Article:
I had the identity of a “good” student all through my life, studying in schools in Chennai. With this identity came the idea that getting low scores was ignominous, and that failing in a test was unacceptable. I then went to the University of Maryland for my undergraduate studies. Unlike school/college in India, I was fascinated with the possibility of choosing any class that I wanted to take, out of several choices. One of the classes in my first semester was Psychology 101, or just Psyc 101. 

I had always been fascinated with psychology. Allow me to rephrase more accurately – I had been fascinated with the idea of psychology. I had been under the impression that psychology consisted of clever principles that were used to analyze the way people thought. People said things like “I applied reverse psychology to get my son to comply with my request”, “I used psychology to discern what she was thinking”. Even my favorite detective Hercule Poirot routinely applied psychology: “I am not one to rely upon the expert procedure. It is the psychology I seek, not the fingerprint or the cigarette ash.” When I actually attended the class, I was in for a surprise. Did I say surprise? I was in for a shock.

Psyc 101 was nothing like I expected. It was a big class of 300 odd people. The textbook was authored by the professor who taught the class. The professor spoke in monotone, which made me sleep (literally!) on occasion. And all that clever stuff about reading people, applying principles to people? There was none of it. To make matters worse, there was a lot of biology (largely pertaining to the brain). And I hated biology! Why hadn’t anybody told me this was what psychology was? There were three tests and a final exam, all of which put together would make up my final grade. All the exams were multiple choice. Which was good news – I had never had a test which was fully multiple choice, back in India. How hard could it be?

I found out soon. It was hard. There were 50 questions on the first test, and I got a 33/50. When translated to grades, I had gotten a ‘D’. Horrors! How could I get a ‘D’? If enough people got low scores, the professor could ‘curve’ the test, which would mean that instead of needing a 45 to get an ‘A’, a 40, for example, would be an A, a 35 would be a ‘B’ etc. The class had done well, so there was no curve – I was stuck with my ‘D’. I would need to do insanely well on the remaining three exams to salvage a passing grade, let alone a good grade.

The problem was, I still didn’t get the hang of how to study psychology, how to study for exams. Memorization was never my forte, and I needed to memorize a lot of information. Then came the second exam. After I had written the exam, I knew I had not done well. I was likely to get a ‘C’. But I was given a lifeline. There was some snafu related to the test (I don’t remember what) – this test was thrown out and if we had done well, we could keep our grade, but if not, we had the choice of taking another test. YES! I of course opted for another test.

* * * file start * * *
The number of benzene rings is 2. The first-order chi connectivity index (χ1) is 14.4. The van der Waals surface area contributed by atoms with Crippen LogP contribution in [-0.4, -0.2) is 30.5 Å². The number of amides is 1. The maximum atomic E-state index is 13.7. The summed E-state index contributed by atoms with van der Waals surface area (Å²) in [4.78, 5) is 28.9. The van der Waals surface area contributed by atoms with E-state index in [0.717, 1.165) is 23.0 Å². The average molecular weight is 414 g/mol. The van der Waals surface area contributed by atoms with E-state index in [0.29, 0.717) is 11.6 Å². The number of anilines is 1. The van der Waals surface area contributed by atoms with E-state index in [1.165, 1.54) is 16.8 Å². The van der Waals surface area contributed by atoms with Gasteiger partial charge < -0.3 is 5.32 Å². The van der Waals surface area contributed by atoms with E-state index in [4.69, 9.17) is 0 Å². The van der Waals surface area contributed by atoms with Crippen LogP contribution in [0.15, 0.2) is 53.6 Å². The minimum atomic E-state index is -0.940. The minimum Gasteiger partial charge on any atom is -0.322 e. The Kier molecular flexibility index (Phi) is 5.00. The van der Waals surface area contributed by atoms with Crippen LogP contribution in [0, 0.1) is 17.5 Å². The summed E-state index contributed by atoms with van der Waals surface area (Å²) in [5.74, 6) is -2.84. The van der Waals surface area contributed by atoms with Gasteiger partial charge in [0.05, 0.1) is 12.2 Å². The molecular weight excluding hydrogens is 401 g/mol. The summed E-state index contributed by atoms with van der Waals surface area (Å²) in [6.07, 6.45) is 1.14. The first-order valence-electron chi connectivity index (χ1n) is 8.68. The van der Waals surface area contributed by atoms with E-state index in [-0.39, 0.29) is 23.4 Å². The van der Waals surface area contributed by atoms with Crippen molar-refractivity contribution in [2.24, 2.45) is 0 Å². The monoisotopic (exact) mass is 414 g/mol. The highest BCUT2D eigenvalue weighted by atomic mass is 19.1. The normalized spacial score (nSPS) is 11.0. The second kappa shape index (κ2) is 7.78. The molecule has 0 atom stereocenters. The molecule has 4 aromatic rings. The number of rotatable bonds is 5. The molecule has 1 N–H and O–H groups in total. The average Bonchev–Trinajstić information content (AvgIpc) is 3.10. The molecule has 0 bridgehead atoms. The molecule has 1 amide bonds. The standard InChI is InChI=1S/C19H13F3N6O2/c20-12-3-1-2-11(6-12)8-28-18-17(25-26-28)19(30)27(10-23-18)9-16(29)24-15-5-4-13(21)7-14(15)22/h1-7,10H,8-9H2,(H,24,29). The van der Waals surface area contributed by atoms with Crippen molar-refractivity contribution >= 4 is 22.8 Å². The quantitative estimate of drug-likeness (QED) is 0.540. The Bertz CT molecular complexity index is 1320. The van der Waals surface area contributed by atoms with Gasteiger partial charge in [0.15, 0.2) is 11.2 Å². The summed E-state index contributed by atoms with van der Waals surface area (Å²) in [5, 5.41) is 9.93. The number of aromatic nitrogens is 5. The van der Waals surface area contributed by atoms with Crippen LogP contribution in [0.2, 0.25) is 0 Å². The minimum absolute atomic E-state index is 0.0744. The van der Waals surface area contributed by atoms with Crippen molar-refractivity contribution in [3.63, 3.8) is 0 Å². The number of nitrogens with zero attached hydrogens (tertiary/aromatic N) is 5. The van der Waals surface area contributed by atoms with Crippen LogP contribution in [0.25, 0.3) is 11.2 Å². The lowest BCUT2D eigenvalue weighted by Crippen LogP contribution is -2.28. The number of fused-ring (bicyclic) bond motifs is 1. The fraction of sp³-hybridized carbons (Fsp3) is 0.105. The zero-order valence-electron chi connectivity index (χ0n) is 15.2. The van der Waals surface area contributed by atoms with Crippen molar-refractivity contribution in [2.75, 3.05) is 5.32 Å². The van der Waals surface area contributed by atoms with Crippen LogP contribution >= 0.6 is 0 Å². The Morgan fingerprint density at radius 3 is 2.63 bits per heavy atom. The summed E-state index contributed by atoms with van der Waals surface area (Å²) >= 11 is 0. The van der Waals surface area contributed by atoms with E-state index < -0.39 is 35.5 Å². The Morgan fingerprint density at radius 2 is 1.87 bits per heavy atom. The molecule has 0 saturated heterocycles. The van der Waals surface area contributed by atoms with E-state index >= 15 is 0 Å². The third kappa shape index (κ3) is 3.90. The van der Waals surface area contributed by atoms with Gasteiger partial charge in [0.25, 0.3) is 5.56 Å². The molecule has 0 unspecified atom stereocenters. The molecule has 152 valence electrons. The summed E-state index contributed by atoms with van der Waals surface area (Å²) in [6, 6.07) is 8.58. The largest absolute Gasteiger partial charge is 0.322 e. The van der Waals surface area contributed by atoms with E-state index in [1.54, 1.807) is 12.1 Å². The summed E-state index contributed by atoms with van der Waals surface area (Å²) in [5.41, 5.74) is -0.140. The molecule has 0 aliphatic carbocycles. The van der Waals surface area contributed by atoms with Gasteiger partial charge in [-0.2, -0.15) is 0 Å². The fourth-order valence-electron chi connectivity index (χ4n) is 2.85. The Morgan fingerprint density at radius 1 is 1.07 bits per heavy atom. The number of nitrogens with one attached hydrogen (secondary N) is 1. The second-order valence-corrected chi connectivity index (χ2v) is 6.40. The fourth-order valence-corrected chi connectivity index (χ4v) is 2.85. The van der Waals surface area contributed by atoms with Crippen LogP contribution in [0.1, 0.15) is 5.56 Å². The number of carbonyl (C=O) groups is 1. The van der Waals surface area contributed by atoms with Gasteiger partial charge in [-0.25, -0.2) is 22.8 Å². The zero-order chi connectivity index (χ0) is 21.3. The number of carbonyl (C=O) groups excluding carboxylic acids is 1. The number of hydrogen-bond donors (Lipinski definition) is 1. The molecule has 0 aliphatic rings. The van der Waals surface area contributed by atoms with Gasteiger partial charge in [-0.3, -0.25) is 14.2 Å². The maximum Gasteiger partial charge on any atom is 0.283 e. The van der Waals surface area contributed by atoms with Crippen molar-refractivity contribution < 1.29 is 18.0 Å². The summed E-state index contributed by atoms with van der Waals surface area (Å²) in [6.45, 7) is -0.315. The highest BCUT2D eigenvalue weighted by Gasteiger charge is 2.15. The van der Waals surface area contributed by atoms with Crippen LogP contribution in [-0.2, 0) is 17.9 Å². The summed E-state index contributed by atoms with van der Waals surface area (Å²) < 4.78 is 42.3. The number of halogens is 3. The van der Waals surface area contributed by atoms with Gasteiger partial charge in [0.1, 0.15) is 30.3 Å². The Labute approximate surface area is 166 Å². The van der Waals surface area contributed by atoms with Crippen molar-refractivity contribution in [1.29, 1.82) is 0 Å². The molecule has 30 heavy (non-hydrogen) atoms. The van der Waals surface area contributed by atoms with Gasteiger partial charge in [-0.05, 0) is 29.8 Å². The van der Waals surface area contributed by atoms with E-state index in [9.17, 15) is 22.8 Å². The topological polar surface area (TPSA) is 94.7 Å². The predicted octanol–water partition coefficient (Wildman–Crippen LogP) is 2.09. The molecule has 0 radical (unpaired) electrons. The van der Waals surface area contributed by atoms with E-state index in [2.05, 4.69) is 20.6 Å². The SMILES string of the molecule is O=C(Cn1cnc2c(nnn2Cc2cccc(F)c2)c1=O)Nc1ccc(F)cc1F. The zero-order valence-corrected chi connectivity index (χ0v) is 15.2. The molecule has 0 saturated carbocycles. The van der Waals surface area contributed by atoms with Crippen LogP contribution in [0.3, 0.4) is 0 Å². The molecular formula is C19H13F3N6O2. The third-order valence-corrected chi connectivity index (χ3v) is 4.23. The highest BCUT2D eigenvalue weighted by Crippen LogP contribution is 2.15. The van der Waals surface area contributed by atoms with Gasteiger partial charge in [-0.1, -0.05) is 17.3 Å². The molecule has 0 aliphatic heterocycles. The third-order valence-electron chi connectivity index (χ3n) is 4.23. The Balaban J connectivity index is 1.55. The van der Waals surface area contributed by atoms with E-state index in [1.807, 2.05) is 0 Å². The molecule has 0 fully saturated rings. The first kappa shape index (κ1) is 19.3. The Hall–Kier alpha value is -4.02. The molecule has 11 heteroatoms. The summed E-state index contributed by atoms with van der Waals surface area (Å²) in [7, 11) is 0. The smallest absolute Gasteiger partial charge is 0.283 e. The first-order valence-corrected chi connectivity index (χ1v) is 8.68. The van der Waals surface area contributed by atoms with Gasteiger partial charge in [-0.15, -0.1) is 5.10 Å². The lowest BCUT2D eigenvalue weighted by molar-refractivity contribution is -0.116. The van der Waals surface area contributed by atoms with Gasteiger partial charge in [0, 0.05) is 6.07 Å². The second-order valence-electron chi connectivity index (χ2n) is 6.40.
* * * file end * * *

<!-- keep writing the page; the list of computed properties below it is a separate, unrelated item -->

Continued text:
From this point, till the rest of the semester, my huge psychology textbook was my constant companion. I had an hour and a half commute from my place in Arlington, VA to campus – I would take a bus to the Pentagon Metro, take the yellow line metro to Mt. Vernon Square, transfer to the green line, take the green line metro to College Park, take the University of Maryland shuttle from the metro station to campus. Through my entire journey, I had my psychology book out. I studied in the bus. I studied in the metro. I studied in the shuttle. I studied psychology everywhere.

Long story short – and a happy ending – I got A’s in all of the remaining exams, and got an ‘A’ grade in the class. This is the proudest ‘A’ through all my classes across all semesters – it was akin to a cricket team needing 25 in the last over and scoring it. 

Is that the end of the story? Yes. Is this the end of this article? No. If I had to give the freshman version of me some advice in retrospect, I’d say that the grades don’t matter – I would encourage freshman Prahalad to devour the information, to learn all about Piaget and his theory of learning, all about Carl Jung, all about Sigmund Freud, all about classical conditioning, all about operant conditioning, all about Noam Chomsky and his seminal work on languages and grammars, and all about everything else in the textbook, as well as what is not covered in the textbook. I would exhort freshman Prahalad to develop a genuine thirst for learning. For, that is what education should really be about.

Photo Credit: Markus Winkler from Unsplash